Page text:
Alarm [Repost]

Prompt: Observe

 

diamond cross 2

“You have to know I would never harm you,” Marcus said.

“Setting fire to the house with me in it kind of belies that statement,” said Envy.

Twice he had tried to reach across the table to take her hand, and twice had been rebuffed, once by the guard, and once by Envy herself.

He didn’t look like a prisoner waiting for a trial date. He looked like he had just turned up from a round of golf: a little tanned, a little tired, wondering what was for lunch. In fact, an outsider who observed just the two of them, seated at a small, pine-veneered table, would have pegged Envy for the convict; her hair was tangled, she was pale and nervous, and there were dark circles under her eyes. She was still a little battered from the fall from the balcony. Never a famous beauty to begin with, Envy was not at her best.

“The smoke alarms should have warned you,” said Marcus. “Why didn’t they?”

“That will remain a mystery for the ages,” said Envy, “since they were destroyed in the conflagration.” She wore a white gold chain with a diamond-encrusted cross pendant. She was thinking of returning to the church.

“You saw how upset I was,” said Marcus.

“That I survived,” Envy said.

For the third time, Marcus tried to take her hand. This time she slapped it. She was surprised to see his face contort in something that looked like pain. Existential or physical? she wondered.

“When did you stop loving me?” Envy said at last.

Marcus fiddled with the little sign in its plastic casing, propped up on the table. No touching. it said. No item exchange. No food. No shouting. Visitors and/or residents can and will be removed at any time at the guards’ discretion. No smoking.

Marcus looked out the window to an empty field, then back to Envy. “I never stopped loving you,” he said. “That’s why I asked you to come. I need your help.”

“Carmen got the police to describe you only as a ‘person of interest’,” Envy said.

“Carmen?”

“Your lawyer.”

“Ah.”

“That is the help I am giving you,” said Envy. “Take her advice. Tell the truth for once in your fucking life.” She stood up and leaned on her crutches. “And I’ll pray for you.”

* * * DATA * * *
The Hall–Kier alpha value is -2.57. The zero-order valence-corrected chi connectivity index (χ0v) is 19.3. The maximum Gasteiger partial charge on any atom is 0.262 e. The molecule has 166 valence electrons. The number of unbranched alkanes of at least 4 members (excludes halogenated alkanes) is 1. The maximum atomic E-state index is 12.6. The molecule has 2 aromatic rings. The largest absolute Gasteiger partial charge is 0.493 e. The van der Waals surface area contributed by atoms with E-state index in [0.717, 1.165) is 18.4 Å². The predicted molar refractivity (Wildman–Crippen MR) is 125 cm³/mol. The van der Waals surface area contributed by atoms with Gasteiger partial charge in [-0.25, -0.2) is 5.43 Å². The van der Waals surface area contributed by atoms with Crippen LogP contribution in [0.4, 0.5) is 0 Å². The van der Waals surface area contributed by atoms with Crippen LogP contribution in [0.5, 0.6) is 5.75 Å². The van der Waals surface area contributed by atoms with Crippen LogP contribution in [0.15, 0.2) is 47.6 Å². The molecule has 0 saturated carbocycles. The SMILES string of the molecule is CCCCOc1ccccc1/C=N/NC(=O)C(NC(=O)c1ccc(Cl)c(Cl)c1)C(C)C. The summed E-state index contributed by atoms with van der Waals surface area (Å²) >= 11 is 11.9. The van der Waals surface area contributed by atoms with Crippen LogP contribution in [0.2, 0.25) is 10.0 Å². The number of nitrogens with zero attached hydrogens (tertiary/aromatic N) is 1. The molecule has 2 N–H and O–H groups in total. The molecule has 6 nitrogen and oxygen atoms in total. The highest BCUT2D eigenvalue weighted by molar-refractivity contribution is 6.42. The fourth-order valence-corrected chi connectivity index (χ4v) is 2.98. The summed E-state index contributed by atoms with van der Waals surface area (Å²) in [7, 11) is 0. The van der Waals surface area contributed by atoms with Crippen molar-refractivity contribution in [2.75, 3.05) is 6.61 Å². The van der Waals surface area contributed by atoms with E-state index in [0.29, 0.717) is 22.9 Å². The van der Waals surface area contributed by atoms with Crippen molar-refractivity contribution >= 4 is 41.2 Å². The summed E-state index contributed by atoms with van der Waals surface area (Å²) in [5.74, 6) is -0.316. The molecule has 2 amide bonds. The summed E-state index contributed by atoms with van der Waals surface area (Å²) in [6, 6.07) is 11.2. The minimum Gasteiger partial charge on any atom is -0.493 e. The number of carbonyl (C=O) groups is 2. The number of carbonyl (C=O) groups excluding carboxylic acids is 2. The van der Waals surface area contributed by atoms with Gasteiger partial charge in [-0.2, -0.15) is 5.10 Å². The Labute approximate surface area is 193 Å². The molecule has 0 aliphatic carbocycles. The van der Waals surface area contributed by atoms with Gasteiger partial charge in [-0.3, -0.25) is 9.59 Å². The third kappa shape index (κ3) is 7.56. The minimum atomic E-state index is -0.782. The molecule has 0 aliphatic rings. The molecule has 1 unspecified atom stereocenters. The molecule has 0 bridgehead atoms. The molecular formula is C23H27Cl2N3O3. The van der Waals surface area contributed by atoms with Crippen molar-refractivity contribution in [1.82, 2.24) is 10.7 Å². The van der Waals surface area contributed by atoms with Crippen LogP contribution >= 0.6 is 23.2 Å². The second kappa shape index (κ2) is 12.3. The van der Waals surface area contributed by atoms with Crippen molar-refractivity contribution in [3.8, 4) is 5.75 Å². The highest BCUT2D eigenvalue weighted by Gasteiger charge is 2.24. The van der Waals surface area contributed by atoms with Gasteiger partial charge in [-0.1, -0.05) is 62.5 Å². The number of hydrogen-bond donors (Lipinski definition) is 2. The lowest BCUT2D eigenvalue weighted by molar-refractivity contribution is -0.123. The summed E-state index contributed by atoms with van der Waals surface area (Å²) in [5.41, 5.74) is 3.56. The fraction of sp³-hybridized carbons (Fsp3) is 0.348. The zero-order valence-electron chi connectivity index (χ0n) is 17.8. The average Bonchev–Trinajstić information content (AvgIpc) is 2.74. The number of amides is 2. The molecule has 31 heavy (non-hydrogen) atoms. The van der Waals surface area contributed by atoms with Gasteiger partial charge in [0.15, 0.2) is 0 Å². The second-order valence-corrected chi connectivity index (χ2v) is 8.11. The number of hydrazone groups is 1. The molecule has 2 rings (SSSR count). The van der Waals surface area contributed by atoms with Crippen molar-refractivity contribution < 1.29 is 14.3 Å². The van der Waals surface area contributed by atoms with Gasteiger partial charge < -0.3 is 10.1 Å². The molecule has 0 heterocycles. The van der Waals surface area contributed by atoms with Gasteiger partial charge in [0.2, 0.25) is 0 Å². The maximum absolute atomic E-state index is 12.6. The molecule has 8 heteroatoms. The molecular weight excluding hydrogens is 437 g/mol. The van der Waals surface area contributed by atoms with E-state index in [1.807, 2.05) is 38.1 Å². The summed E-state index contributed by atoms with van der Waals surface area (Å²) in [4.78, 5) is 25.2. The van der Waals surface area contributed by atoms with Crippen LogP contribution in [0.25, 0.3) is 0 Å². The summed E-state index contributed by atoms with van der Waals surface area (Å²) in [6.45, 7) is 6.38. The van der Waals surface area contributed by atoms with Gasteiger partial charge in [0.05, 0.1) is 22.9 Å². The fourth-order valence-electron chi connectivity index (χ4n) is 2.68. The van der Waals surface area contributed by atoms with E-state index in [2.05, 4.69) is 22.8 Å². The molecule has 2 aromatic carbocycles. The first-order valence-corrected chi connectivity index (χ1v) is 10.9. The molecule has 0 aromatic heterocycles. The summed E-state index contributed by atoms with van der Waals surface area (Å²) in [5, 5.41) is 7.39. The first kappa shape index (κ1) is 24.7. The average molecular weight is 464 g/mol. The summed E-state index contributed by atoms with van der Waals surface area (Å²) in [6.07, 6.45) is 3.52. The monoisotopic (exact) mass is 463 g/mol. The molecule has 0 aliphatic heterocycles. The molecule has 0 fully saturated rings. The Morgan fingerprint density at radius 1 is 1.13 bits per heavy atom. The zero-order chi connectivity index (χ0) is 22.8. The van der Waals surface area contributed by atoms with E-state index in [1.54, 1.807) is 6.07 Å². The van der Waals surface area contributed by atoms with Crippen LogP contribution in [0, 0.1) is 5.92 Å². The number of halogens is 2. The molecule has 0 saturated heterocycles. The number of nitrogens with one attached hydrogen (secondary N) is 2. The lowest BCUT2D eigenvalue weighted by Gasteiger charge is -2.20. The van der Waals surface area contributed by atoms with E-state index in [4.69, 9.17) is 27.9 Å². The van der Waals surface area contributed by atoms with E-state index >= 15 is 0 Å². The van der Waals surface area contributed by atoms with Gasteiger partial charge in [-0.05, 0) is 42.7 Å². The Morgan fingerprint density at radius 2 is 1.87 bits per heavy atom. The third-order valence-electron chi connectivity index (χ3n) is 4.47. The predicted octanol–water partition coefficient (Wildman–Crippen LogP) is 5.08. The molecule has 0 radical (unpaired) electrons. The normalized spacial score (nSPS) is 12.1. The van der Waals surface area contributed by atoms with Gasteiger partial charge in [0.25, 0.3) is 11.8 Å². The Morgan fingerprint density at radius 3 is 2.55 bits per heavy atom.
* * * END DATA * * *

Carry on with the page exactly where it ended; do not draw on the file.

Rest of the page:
“Jesus Christ,” said Marcus.

“Exactly,” said Envy.


  • Original Prompt: Burn, July 2, 2016

smoke-detector-monitoring-system

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Digitally Inclined

Prompt: Ten

clock-in-pub

Charlie Parsons slept in until ten, so didn’t hear the knock on the door. The post office had neatly place a doorknob notice outside Charlie’s house, with only a few blank spaces scribbled in by the delivery person: Parsons, 1010 Worth (meaning Charlie’s address, 1010 Worthington), Parcel, and Pick up After 4.

He had no idea who the package was from or how big it was, not to mention what it was. He hadn’t ordered anything from Amazon, Cheffy Chef, or Sears, not recently, and it wasn’t his birthday for another four months.

But a visit to Gill at the post office was always a most pleasant diversion. She was pretty, though her looks were startling to Charlie— he had not previously been a big freckle fan— and she always looked one in the eye, in a warm and welcoming way.

Gill had a nasty cold; the freckles on her nose were an alarming shade of purple, and her welcoming eyes seeped moisture, but Charlie refrained from scolding her about spreading germs. It was too late for that. She fetched his package with a smile. It was small and Charlie’s name and address were printed out on a label, with no return address visible. When she set it in front of her on the counter, she hesitated. “What’s that?” she said, her voice hoarse.

“What?”

“Ticking, Charlie!”

So that’s how the post office was emptied and the RCMP turned up. Charlie wouldn’t leave, and his friend, Constable Horowitz, couldn’t bring himself to force him to leave, so Charlie observed from a short distance behind a helmet with a protective screen.

“Seriously, Glen?” Charlie said, as the officers poked at the package, took pictures of it, and managed crowd control, as about half a dozen people had gathered outside. The constable ignored him. Charlie could hear the ticking sound. Surely modern terrorists were digitally inclined? But, Glen said wisely, you never know.

They’d asked Lionel, the post office delivery man, if he had noticed anything suspicious about the package or noticed the ticking. He said he had noticed, and concluded the contents of the package contained a clock, which, since Charlie hadn’t answered the door that morning, he thought was pretty appropriate.

A form resembling a man, covered head to foot in padding, boots, moon gloves, and a thick helmet, used a tool resembling a scalpel, which slid silkily through the craft paper and tape, revealing a white box.